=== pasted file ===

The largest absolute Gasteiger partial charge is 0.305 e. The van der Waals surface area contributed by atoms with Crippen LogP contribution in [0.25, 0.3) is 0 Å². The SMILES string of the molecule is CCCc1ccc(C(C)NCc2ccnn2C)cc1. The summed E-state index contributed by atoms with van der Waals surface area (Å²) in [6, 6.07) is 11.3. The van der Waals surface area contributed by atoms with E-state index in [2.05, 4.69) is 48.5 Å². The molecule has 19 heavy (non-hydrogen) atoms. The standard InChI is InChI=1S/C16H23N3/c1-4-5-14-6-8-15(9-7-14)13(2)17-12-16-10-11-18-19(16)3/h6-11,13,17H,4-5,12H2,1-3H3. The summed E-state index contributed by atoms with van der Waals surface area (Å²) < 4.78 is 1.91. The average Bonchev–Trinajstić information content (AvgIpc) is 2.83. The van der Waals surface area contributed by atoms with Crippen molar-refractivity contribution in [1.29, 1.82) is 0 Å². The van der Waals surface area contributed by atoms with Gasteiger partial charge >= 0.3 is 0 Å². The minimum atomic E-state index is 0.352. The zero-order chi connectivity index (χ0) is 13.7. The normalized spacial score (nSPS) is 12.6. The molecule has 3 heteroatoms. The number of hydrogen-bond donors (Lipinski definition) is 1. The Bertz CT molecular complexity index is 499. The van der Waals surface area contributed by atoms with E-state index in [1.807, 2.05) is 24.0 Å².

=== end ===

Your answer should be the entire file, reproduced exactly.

The largest absolute Gasteiger partial charge is 0.305 e. The van der Waals surface area contributed by atoms with Crippen LogP contribution in [0.25, 0.3) is 0 Å². The SMILES string of the molecule is CCCc1ccc(C(C)NCc2ccnn2C)cc1. The summed E-state index contributed by atoms with van der Waals surface area (Å²) in [6, 6.07) is 11.3. The van der Waals surface area contributed by atoms with E-state index in [2.05, 4.69) is 48.5 Å². The molecule has 19 heavy (non-hydrogen) atoms. The standard InChI is InChI=1S/C16H23N3/c1-4-5-14-6-8-15(9-7-14)13(2)17-12-16-10-11-18-19(16)3/h6-11,13,17H,4-5,12H2,1-3H3. The summed E-state index contributed by atoms with van der Waals surface area (Å²) < 4.78 is 1.91. The average Bonchev–Trinajstić information content (AvgIpc) is 2.83. The van der Waals surface area contributed by atoms with Crippen molar-refractivity contribution in [1.29, 1.82) is 0 Å². The van der Waals surface area contributed by atoms with Gasteiger partial charge >= 0.3 is 0 Å². The minimum atomic E-state index is 0.352. The zero-order chi connectivity index (χ0) is 13.7. The normalized spacial score (nSPS) is 12.6. The molecule has 3 heteroatoms. The number of hydrogen-bond donors (Lipinski definition) is 1. The Bertz CT molecular complexity index is 499. The van der Waals surface area contributed by atoms with E-state index in [1.807, 2.05) is 24.0 Å².